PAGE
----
Please read the suggestions of the OIE the international body that issues recommendations regarding wildlife disease issues.
Infectious diseases are a primary cause of amphibian declines and loss of biodiversity, and the successful eradication of disease from the wild is currently impossible. The continued inter-continental trade and transport of amphibians will inevitably lead to the spread of novel pathogens, followed by numerous extinctions. Legislation to prevent the emergence of new diseases is urgently required to protect global amphibian biodiversity.
SAVE THE FROGS! Founder Dr. Kerry Kriger is quoted in this new Scientific American article, which details the mass die-off of salamanders in The Netherlands, and the description of another species of chytrid fungus, Batrachochytrium salamandrivorans.
Please don't purchase frogs as pets, and if you do, be certain they were certified disease-free by a reputable laboratory. Never eat frog legs. Never release frogs or tadpoles into any location other than that from which they came. And please donate to SAVE THE FROGS! so that we can tackle the global issues that facilitate the emergence of chytridiomycosis. Nobody else does what we do, and we can't do it without you! Thanks!
If you would like to contribute a section on ranavirus, trematodes, or any topic not yet covered here in detail, please contact us. Your contribution will be gratefully acknowledged.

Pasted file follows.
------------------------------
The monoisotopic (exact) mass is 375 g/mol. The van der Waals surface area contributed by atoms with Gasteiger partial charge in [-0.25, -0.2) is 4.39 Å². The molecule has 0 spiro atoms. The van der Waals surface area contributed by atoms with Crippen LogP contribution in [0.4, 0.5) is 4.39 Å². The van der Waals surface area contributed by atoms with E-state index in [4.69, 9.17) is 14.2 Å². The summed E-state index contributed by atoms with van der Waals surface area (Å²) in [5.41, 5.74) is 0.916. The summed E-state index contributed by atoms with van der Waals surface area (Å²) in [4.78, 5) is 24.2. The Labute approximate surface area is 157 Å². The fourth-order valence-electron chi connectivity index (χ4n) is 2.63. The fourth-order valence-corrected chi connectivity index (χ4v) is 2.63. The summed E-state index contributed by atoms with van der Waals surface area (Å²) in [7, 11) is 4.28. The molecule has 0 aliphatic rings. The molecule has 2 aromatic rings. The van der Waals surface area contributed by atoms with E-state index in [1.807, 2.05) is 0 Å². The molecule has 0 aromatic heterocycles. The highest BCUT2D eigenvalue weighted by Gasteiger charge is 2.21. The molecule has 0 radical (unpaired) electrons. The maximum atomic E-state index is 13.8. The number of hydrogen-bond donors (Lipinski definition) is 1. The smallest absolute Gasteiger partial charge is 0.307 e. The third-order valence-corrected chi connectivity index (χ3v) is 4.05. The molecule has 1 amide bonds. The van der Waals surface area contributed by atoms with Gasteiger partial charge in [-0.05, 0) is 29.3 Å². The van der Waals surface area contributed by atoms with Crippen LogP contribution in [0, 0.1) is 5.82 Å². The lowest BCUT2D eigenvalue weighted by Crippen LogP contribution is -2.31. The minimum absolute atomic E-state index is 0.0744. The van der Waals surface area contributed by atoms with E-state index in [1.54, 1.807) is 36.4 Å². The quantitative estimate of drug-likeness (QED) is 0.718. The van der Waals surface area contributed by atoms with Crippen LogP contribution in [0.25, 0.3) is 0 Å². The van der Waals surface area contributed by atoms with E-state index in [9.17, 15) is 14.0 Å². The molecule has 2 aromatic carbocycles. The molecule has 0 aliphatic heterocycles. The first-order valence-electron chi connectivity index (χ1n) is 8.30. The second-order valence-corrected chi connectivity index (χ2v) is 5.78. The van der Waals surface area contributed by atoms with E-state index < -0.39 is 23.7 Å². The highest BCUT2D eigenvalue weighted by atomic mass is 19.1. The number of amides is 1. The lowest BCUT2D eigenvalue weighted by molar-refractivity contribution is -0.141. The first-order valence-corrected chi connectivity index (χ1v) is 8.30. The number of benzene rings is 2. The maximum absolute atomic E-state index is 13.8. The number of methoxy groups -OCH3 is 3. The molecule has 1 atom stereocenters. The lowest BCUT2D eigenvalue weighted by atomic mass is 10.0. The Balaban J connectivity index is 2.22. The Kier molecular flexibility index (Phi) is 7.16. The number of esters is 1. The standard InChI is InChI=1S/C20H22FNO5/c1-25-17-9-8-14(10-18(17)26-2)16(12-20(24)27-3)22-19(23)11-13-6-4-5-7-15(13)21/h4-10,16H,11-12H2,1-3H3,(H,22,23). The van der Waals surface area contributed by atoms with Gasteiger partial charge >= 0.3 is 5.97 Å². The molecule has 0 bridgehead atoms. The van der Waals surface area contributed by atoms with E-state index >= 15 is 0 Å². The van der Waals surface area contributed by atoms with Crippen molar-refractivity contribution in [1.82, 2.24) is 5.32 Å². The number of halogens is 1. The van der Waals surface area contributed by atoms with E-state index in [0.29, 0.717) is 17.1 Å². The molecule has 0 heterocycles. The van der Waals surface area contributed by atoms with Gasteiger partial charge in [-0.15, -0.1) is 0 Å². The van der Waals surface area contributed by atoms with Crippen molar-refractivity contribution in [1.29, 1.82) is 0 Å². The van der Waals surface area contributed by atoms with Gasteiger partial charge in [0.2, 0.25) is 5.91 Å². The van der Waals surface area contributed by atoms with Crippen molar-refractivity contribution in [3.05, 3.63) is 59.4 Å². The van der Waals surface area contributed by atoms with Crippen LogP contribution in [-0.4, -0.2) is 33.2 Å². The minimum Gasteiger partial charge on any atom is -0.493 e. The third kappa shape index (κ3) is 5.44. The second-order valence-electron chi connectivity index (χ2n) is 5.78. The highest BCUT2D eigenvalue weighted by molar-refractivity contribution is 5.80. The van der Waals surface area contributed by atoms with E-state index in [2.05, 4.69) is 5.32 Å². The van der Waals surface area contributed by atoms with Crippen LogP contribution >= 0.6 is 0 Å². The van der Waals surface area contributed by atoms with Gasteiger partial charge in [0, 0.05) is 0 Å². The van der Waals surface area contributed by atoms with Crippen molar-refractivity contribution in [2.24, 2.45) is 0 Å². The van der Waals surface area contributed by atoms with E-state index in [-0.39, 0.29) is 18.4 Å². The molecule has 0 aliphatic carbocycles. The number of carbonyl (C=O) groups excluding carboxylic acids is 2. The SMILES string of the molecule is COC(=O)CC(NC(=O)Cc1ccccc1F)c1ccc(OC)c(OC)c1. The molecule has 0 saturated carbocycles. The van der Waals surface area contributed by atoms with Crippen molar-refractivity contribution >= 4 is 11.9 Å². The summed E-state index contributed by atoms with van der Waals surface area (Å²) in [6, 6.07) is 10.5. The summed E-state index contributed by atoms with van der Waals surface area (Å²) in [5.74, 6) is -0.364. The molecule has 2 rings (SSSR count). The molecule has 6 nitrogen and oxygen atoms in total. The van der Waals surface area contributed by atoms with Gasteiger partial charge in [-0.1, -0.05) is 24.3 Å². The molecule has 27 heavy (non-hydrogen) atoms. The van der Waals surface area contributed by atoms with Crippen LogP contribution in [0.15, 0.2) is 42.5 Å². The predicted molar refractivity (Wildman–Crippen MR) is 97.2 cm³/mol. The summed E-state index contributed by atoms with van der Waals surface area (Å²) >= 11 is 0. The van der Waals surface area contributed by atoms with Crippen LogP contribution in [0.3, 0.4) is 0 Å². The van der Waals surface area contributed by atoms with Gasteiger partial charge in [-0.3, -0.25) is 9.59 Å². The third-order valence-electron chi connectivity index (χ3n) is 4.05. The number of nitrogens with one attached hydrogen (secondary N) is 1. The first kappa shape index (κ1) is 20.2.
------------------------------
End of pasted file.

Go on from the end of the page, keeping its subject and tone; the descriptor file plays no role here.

Emerging infectious diseases are diseases that have recently increased in any of the following:
Incidence: The disease affects more individuals now than it did in the past.
Impact: The disease now causes more damage to the infected individual, either due to decreased immune defenses in the individual, or increased virulence of the pathogen
Pathogenicity: The pathogen has evolved to be more virulent, i.e. causes more damage to the infected individual
Geographical Range: The disease has spread to locations outside of its native range.
Host Range: The disease now infects more species than it did in the past.
This video of the chytrid fungus under a microscope was made by the Amphibian Avenger, Lucy Cooke, on a recent trip to Colombia.
"Dear Dr. Kriger, My name is Emily, I am a senior at Saratoga Springs High School ( NYS). I studied The Presence of Batrachochytrium dendrobatidis in the Adirondacks. I know you're busy traveling and with the up coming Save The Frogs Day but I wanted to share my results with you. Your website has helped me so much with my research. Thanks, Emily Boivin"